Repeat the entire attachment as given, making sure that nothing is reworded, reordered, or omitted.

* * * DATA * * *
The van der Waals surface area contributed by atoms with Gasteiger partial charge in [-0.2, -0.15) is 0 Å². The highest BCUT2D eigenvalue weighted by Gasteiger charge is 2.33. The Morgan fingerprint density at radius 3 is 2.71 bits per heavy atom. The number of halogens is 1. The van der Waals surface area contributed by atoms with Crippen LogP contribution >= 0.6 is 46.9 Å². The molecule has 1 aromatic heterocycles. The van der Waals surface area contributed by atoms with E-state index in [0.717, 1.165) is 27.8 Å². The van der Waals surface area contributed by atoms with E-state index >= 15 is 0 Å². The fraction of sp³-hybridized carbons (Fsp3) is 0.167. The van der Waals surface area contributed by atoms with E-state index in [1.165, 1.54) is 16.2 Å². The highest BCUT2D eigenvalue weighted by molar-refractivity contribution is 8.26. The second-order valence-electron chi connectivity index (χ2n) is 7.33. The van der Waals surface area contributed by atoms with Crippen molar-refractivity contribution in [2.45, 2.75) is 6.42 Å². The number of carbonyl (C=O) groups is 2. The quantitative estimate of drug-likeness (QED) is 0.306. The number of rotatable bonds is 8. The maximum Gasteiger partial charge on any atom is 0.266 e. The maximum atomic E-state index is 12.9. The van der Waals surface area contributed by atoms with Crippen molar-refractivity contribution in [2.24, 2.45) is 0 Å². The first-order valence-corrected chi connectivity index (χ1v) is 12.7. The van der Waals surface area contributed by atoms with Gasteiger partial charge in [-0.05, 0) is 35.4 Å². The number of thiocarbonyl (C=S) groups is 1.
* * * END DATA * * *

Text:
The van der Waals surface area contributed by atoms with Gasteiger partial charge in [-0.2, -0.15) is 0 Å². The highest BCUT2D eigenvalue weighted by Gasteiger charge is 2.33. The Morgan fingerprint density at radius 3 is 2.71 bits per heavy atom. The number of halogens is 1. The van der Waals surface area contributed by atoms with Crippen LogP contribution >= 0.6 is 46.9 Å². The molecule has 1 aromatic heterocycles. The van der Waals surface area contributed by atoms with E-state index in [0.717, 1.165) is 27.8 Å². The van der Waals surface area contributed by atoms with E-state index >= 15 is 0 Å². The fraction of sp³-hybridized carbons (Fsp3) is 0.167. The van der Waals surface area contributed by atoms with E-state index in [1.165, 1.54) is 16.2 Å². The highest BCUT2D eigenvalue weighted by molar-refractivity contribution is 8.26. The second-order valence-electron chi connectivity index (χ2n) is 7.33. The van der Waals surface area contributed by atoms with Crippen molar-refractivity contribution in [2.45, 2.75) is 6.42 Å². The number of carbonyl (C=O) groups is 2. The quantitative estimate of drug-likeness (QED) is 0.306. The number of rotatable bonds is 8. The maximum Gasteiger partial charge on any atom is 0.266 e. The maximum atomic E-state index is 12.9. The van der Waals surface area contributed by atoms with Crippen molar-refractivity contribution in [2.24, 2.45) is 0 Å². The first-order valence-corrected chi connectivity index (χ1v) is 12.7. The van der Waals surface area contributed by atoms with Gasteiger partial charge in [-0.05, 0) is 35.4 Å². The number of thiocarbonyl (C=S) groups is 1.